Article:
Now events in Ukraine, and accompanying statements from the Kremlin about acting to protect the interests of Russians in neighbouring countries, appear to offer a lifeline to the Western alliance - a "back to the future" mission organising collective defence against the threat of future coercion from the east.

Read full article Does Nato have the political will to face up to Russia?

What else happened in the Middle East as Gaza burned?

  • 7 August 2014
  • From the section World
Refugees in Kurdistan
Refugees from the Isis offensive have been pouring into Kurdistan

The Middle East is going through such turmoil that much has been going on during the month Gaza dominated the headlines. Here's my summary of the five key events.

1. The onward march of the Islamic State in Iraq

Read full article What else happened in the Middle East as Gaza burned?

Ukraine crisis creates high-level tensions in UK

Russian President Vladimir Putin in Ukraine
President Putin visited Crimea in May after it was annexed by Russia

Senior officers in the armed forces and ministers have been at loggerheads about the implications of the Ukraine crisis for Britain's defence.

I've learned that Philip Hammond, as defence secretary, threatened one officer, General Sir Richard Shirreff, with disciplinary action after he gave an interview in March suggesting the armed forces were not capable of meeting this new challenge.

Read full article Ukraine crisis creates high-level tensions in UK

New alliances amid Middle East chaos

The great hope of the Arab Spring that began more than three years ago was that democracy and stability would break out across the Middle East.

It didn't happen. Instead there has been turmoil and bloodshed, with an elected leader turfed out in Egypt, Libya apparently disintegrating and a new jihadist group, Isis, capturing swathes of Iraq and Syria.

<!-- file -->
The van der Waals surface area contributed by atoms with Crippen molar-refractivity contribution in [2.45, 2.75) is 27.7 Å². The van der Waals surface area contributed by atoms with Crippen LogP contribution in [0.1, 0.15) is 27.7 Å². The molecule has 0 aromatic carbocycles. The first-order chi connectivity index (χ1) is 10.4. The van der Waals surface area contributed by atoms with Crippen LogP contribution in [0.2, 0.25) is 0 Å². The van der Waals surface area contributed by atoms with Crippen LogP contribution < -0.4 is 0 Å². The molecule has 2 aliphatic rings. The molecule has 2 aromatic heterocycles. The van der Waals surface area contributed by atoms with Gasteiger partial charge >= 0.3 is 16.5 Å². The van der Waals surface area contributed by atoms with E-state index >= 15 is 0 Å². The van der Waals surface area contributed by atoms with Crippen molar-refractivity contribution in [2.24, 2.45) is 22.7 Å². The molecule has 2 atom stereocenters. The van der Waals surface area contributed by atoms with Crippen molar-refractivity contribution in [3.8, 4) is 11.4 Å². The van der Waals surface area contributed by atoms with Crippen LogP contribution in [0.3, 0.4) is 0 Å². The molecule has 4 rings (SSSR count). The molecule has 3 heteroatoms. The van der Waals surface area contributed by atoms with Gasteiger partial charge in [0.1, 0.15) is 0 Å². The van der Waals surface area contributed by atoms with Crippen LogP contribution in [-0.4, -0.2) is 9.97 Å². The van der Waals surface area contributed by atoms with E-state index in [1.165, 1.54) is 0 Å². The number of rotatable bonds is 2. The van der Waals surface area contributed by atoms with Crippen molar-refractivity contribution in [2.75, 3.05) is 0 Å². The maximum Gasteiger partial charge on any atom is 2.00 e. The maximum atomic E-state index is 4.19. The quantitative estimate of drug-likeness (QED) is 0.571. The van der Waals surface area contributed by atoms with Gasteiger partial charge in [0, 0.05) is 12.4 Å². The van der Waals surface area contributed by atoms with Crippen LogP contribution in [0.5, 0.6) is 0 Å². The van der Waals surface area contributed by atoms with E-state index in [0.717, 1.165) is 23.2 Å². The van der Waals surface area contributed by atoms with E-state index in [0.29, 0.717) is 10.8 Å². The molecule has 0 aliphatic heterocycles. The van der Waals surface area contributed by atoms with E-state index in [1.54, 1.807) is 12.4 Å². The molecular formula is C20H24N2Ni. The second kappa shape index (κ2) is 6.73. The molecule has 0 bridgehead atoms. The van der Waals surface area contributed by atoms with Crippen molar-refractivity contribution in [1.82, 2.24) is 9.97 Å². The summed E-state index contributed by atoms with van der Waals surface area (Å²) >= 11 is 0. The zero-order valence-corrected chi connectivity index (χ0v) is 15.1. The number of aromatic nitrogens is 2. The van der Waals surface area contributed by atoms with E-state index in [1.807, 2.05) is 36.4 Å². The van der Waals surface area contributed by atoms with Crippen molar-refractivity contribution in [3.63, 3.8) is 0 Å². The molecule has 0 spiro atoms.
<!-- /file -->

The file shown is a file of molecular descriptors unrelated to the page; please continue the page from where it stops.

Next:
Read full article New alliances amid Middle East chaos

Iraq crisis: Where next in the struggle for the country?

A burned out vehicle in Mosul
Mosul fell under the control of Isis earlier this month

For much of last week the battle for Iraq entered a kind of strategic pause, in which both sides attempted to adjust to the capture of Mosul and Tikrit by Isis and prepare their next move.

Over the past couple of days it has become clear this lull is over and that it is Iraqi Prime Minister Nouri al-Maliki's opponents who have got their act together first.

Read full article Iraq crisis: Where next in the struggle for the country?

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About Mark

Mark has covered diplomatic and defence matters for more than 20 years at the BBC.

His major stories have included: the 1990 invasion of Iraq and subsequent Desert Storm campaign; the collapse of the Soviet Union; the Oslo peace process in the Middle East; the wars that broke out in the former Yugoslavia in the mid-1990s as well as the diplomacy that stopped them; the Second Palestinian Intifada; 9/11 and its aftermath; the Coalition campaigns in Afghanistan and Iraq; and the Arab Spring.

Before joining the BBC as a reporter he was Defence correspondent for The Independent newspaper for four years, covering the end of the Cold War and the Soviet withdrawal from Afghanistan.

He is also the author of several books on military matters, both current and historical. Mark read International Relations at the London School of Economics and served for a short time in the British Army.